Sunday, June 08, 2008

There is an exhibition coming up in an art gallery in London with drawings of Bob Dylan. The singer-songwriter of visual poetry, appears to be a fine artis himself. The singer of When I paint my Masterpiece started exploring fine arts when he was living in Woodstock and invited to the studio of his neighbour. He also followed painting classes by Norman Raeben (the son of Sholom Aleichem. He went to the Metropolitan Museum: 'The first exhibition I saw there was of Gauguin paintings and I found I could stand in front of any one of them for as long as I'd sit at the movies, yet not get tired on my feet. I'd lose all sense of time."

"I have done sketching all my life. In notebooks. on napkins, on rough paper, on cardboard plates and coffee pots. basically when there is something to look at. "
"I've done sketching most of my life. In notebooks, on napkins, on rough paper or cardboard, plates and coffee pots … basically when there's something to look at –
"I've done sketching most of my life. In notebooks, on napkins, on rough paper or cardboard, plates and coffee pots … basically when there's something to look at –
"I've done sketching most of my life. In notebooks, on napkins, on rough paper or cardboard, plates and coffee pots … basically when there's something to look at –
"I've done sketching most of my life. In notebooks, on napkins, on rough paper or cardboard, plates and coffee pots … basically when there's something to look at –
Read more at his autobiography Chronicles, vol 1, Dylan writes: "What would I draw? Well, I guess I would start with whatever was at hand. I sat at the table, took out a pencil and paper and drew the typewriter, a crucifix, a rose, pencils, knives and pins, empty cigarette boxes'd lose track of time completely Not that I thought I was any great drawer, but I did feel like I was putting an orderliness to the chaos around."Rows of houses, orchard acres, lines of tree trunks, could be anything. I can take a bowl of fruit and turn it into a life and death drama.
Dylan has decorated the covers of his albums Self Portrait and Planet Waves and Music of Big Pink by The Band, all in an expressionist style. "I did this portrait for the cover. I mean, there was no title for that album. I knew somebody who had some paints and a square canvas, and I did the cover up in about five minutes. And I said, 'Well, I'm gonna call this album Self Portrait" For the Bootleg series he drew Another Self portrait in pastel . Twelve of his  imaginary pastel portraits are currently exhibited in the National Portrait Gallery under the title "FaceValue'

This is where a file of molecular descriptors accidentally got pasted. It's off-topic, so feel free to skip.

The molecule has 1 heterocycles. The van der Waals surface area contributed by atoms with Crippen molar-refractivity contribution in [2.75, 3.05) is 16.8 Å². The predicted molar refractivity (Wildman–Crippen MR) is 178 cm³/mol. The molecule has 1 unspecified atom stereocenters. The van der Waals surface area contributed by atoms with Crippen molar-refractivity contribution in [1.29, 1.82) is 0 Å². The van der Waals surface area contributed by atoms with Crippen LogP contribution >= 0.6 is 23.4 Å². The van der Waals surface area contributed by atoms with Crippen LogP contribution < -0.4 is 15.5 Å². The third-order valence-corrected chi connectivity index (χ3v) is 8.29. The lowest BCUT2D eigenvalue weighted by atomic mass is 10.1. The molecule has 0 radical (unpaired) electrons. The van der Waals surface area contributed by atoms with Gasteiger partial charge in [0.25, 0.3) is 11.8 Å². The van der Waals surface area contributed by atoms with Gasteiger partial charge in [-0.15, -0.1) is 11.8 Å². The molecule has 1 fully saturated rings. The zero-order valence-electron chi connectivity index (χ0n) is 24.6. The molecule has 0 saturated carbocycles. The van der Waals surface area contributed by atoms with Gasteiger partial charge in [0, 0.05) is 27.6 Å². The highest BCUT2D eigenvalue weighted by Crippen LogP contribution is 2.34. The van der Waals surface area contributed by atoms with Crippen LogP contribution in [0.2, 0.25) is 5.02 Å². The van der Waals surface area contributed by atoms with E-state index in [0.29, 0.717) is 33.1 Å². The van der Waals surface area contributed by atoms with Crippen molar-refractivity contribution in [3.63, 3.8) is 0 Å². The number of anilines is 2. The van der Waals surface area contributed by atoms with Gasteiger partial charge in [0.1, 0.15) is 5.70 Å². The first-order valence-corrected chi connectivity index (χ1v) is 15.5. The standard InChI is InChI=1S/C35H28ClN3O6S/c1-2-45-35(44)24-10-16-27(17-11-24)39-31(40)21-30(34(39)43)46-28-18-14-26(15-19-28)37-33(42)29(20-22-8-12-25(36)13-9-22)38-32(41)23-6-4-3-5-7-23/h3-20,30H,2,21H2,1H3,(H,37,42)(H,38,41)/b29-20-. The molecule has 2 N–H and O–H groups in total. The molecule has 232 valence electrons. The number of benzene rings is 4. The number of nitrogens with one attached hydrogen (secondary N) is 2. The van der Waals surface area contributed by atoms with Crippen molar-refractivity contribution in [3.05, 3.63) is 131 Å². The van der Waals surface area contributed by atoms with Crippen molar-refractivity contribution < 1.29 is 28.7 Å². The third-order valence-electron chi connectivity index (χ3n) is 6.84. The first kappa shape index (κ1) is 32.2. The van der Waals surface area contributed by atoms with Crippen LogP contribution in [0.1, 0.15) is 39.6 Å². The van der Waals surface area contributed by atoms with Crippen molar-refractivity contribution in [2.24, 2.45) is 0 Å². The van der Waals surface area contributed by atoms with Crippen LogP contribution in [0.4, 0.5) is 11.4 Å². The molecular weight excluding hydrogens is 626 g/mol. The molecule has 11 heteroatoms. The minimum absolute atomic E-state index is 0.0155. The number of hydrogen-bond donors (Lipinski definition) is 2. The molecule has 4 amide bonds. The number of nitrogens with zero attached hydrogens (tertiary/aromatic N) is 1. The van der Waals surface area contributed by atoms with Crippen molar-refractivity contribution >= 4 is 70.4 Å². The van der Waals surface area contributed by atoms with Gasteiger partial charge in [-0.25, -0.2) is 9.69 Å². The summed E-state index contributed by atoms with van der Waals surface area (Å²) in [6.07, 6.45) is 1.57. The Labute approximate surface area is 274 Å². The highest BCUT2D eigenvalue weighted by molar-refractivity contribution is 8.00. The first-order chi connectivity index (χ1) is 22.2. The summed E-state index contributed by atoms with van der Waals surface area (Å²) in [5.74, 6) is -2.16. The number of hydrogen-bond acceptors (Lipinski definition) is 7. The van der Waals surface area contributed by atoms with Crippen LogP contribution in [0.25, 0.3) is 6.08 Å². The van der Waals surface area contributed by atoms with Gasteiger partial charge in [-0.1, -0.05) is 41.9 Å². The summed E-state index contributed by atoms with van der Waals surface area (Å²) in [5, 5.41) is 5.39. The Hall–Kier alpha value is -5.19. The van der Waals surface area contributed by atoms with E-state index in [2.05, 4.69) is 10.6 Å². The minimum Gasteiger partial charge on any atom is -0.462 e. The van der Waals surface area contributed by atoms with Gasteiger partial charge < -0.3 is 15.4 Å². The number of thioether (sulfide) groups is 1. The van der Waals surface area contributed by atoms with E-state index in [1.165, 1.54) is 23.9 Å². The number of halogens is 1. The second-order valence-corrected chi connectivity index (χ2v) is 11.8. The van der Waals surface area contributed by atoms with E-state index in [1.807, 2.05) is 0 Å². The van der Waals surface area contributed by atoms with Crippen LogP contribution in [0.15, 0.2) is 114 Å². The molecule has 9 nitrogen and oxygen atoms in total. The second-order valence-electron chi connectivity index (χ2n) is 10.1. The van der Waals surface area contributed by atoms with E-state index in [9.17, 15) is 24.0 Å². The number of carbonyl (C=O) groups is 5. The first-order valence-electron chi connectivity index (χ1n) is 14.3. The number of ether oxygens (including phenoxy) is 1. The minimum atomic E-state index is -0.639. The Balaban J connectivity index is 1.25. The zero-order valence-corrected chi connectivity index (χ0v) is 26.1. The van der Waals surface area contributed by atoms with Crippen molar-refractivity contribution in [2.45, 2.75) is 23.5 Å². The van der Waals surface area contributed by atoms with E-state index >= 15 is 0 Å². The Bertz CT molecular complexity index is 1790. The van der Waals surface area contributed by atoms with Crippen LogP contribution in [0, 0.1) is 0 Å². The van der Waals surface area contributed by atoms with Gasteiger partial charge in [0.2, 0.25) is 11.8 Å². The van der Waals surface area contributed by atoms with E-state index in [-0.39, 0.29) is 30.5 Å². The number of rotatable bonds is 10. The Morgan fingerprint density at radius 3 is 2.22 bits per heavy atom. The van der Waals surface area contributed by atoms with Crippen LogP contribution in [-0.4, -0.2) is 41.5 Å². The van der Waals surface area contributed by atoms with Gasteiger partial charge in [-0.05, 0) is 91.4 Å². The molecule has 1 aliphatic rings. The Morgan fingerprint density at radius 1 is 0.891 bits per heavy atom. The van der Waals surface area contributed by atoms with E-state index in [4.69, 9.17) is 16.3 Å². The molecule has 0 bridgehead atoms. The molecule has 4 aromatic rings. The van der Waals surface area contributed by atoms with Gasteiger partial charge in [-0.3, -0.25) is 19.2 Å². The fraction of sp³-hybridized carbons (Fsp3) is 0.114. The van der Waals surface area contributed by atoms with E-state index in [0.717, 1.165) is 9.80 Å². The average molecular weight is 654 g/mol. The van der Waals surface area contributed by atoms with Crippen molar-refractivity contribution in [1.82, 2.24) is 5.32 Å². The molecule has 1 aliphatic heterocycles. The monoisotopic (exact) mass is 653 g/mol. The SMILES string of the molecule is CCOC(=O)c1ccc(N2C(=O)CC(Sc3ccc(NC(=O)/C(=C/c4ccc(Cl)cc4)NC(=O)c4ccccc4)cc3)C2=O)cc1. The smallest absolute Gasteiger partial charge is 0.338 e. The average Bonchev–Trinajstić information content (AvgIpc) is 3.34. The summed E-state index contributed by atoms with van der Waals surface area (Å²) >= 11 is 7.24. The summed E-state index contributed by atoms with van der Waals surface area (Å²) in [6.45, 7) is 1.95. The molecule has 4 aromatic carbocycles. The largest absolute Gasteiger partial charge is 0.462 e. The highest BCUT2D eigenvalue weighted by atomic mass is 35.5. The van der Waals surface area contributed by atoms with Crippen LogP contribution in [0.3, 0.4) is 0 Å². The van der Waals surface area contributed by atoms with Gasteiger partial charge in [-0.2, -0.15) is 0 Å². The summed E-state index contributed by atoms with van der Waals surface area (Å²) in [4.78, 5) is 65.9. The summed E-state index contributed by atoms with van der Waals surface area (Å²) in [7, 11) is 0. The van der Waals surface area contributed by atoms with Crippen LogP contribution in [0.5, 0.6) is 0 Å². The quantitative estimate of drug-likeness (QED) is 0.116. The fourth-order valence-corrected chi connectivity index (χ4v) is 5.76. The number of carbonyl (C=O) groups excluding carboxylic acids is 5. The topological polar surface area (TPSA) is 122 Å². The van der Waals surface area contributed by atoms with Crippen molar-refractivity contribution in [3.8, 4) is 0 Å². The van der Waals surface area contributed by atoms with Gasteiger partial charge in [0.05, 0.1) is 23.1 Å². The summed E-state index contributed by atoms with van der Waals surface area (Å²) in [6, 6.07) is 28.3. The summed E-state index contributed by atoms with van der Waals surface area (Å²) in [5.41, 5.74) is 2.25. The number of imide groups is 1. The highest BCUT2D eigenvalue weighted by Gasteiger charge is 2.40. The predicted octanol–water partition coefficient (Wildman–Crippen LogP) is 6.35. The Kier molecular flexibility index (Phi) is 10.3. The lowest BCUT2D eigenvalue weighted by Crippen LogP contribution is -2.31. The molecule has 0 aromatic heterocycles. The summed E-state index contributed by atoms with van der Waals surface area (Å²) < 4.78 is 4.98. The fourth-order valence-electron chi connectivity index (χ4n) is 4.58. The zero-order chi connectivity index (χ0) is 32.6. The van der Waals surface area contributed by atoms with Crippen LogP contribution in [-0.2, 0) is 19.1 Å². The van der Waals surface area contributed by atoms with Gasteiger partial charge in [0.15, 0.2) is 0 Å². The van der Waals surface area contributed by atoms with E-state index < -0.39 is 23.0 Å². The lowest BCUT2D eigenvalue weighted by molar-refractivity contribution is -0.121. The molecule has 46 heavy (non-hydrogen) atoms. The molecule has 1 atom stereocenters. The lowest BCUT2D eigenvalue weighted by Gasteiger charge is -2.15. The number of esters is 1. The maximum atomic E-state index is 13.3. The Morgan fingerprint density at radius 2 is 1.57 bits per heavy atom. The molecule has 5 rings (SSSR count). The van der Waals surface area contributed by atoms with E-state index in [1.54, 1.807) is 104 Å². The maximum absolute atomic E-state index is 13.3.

. A sketchbook of him is published 'Drawn blank' (1994) with pen and charcoal sketches made during three years during his concert tours "mainly to relax and refocus a restless mind. Mostly when I was on a train or in a café, just to make sense of what was in my immediate world. I found it relaxed me." Sometimes he also working with models. In the Biograph booklet one can see photographs of him drawing the view from a hotel window
For the exhibition he reworked these sketches. The drawings were digitally transferred to bigger sheets of paper. and he added bright colours of watercolour or gouache. These fauvist reworkings are not always good, but on the Trains Tracks (image above) it really works. The orange sky it a good addition to the black & white graphics. This drawing is a personal memory of his youth "I’d seen trains from my earliest childhood days. The sound of trains off in the distance more or less made me feel at home".

His portraits show strong shapes and strong contrasts as can be seen on the studio photograph below. During the recording of Oh Mercy he has made a charcoal portrait of his producer Daniel Lanois. He borrowed a sketch pad from a session musician, said: Daniel, do you mind if I sketch your picture? He made a charcoal portrait of him with his bandana and long Indian style hair

During an interview in his touring bus he is sketching the face of the journalist. (see ). In the song Highlands, a 17- minute 'talking blues' song, he is describing a scene in a restaurant where he is making a portrait sketch of the waitress:

I'm in Boston town, in some restaurant. I got no idea what I want. Well, maybe I do but I'm just really not sure. Waitress comes over. Nobody in the place but me and her.

It must be a holiday, there's nobody around. She studies me closely as I sit down. She got a pretty face and long white shiny legs. She says, "What'll it be?"I say, "I don't know, you got any soft boiled eggs?".

She looks at me, Says "I'd bring you somebut we're out of 'm, you picked the wrong time to come "Then she says, "I know you're an artist, draw a picture of me! "I say, "I would if I could, but, I don't do sketches from memory."

"Well", she says, "I'm right here in front of you, or haven't you looked?". I say," all right, I know, but I don't have my drawing book! "She gives me a napkin, she says, "you can do it on that". I say, "yes I could but, I don't know where my pencil is at!